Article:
While I sometimes envy those photos of bathtubs I see on Instagram – you know, the ones that are littered with Lush goodies, aromatic body washes, and loads of other potions – there is something nice about keeping things simple. And that’s been the name of the game when it comes to my shower routine recently.
I’ve been sticking with just the basics ever since I moved into my new (and much smaller!) California apartment, and I’ve actually been enjoying it. It means less clutter in the tub (making it surprisingly more relaxing), less time spent in the shower (which is actually better for your skin) and less money spent on products that aren’t really, well, necessary when it comes to cleansing. Here’s a rundown of my full routine and some of the products I’ve been loving lately…
As soon as I hop in the shower, I start with my hair. Now, my scalp can very easily dry out and then get super oily after 24 hours if I don’t use the right shampoo. Sulfates may occasionally be the cause, though I’ve had similar issues using all natural, sulfate-free shampoos too. After 10+ years of these scalp struggles, I still haven’t pinpointed the exact ingredient(s) that turn it into a desert, but I have found a few shampoos that manage to keep everything in check, one being derma e’s Scalp Relief Shampoo (which I’ve been using for a few years now, and reviewed here) and the latest shampoo that I’ve been loving – Lather’s Mint Thyme Hair Wash.
With Lather’s shampoo, I only have to use a small amount to get my hair and scalp feeling completely clean and build-up free. The formula produces a luxurious lather, but at the same time, it’s non-drying thanks to natural aloe, chamomile, cucumber and olive extracts. I also love the herbal, minty scent and slight tingling sensation from the peppermint oil. Because my hair is on the drier side, I’ll finish up with Lather’s Mint Thyme Crème Rinse. This ultra-lightweight conditioner leaves my hair super soft and bouncy, and my scalp calm and balanced. To keep my routine short (and also because the Crème Rinse is so moisturizing on it’s own!), I’ve been skipping the hair masks.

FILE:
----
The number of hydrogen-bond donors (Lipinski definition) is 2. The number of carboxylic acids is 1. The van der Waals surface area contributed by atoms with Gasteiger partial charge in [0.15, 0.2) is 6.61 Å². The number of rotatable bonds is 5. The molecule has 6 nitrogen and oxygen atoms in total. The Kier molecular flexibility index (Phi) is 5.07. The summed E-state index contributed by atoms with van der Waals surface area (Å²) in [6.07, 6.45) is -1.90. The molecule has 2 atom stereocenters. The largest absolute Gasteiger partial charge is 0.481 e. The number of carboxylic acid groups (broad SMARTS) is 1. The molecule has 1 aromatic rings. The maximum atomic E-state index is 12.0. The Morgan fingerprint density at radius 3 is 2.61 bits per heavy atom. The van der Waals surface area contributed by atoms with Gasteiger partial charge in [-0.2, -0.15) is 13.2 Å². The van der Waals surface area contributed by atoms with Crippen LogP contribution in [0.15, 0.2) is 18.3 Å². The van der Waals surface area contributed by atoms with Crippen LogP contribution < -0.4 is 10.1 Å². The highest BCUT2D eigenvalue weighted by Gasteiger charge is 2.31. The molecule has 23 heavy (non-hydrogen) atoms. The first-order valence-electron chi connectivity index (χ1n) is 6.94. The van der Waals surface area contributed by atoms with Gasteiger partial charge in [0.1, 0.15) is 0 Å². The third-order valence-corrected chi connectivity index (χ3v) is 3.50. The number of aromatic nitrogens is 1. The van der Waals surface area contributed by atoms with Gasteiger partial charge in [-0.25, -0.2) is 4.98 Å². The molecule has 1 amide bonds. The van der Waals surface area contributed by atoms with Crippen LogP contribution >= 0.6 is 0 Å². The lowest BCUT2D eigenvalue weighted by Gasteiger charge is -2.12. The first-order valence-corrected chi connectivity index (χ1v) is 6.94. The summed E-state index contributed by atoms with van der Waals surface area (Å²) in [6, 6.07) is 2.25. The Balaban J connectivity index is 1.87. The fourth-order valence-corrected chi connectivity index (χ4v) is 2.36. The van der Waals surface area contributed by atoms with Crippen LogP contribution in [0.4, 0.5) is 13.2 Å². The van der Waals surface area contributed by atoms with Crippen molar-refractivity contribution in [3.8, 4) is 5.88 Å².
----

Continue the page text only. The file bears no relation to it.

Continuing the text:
Takeaway tip: Experiment with different shampoo and conditioner combinations until you find one that keeps your scalp balanced – because scalp health is key to healthy hair! And don’t write off shampoos just because they have sulfates – some are well-formulated enough to benefit oily hair and a congested scalp while keeping the scalp balanced. At the same time, don’t assume that natural ones are going to give you better results – some can be just as harsh and oil-stripping!
Next, I’ll wash my face with a gentle cleanser – something that’s able to remove my makeup completely, and that foams up a bit to really get into my pores, all without drying out my skin. One that fits the bill perfectly is another new favorite from Lather – their Ultra Mild Face Wash. It manages to get rid of all the gunk, yet it’s super gentle. And with the infusion of soothing botanical extracts, it keeps the skin balanced and soothed, making it the perfect cleanser for all skin types.
Then, because my skin seems to be in a perceptual cycle of shedding (which I know is natural, but mine seems to be accelerated, probably because of the acid-rich masks I’ve been using lately!), the only way I’m able to keep my skin smooth and makeup looking flawless instead of patchy is to use a washcloth on my face 2-3 times a week – a scrub just doesn’t provide enough continuous friction to do the trick for me. And since a steamy shower helps soften dead skin and open pores – it’s the best time to exfoliate. So that’s when I’ll get to work, using small circles and gentle pressure over my cheeks, chin, brows, nose, and forehead, and then very gently around the eyes.
A washcloth works great on its own, but I like to get a little extra benefit out of this step by adding a dollop of Your Good Skin’s Energizing Facial Scrub. It contains the perfect amount of tiny, gentle granules that provide that bit of extra ‘polish’ to the skin without feeling too rough, no matter how much pressure you apply. Plus it’s creamy and moisturizing so it won’t dry out or strip skin.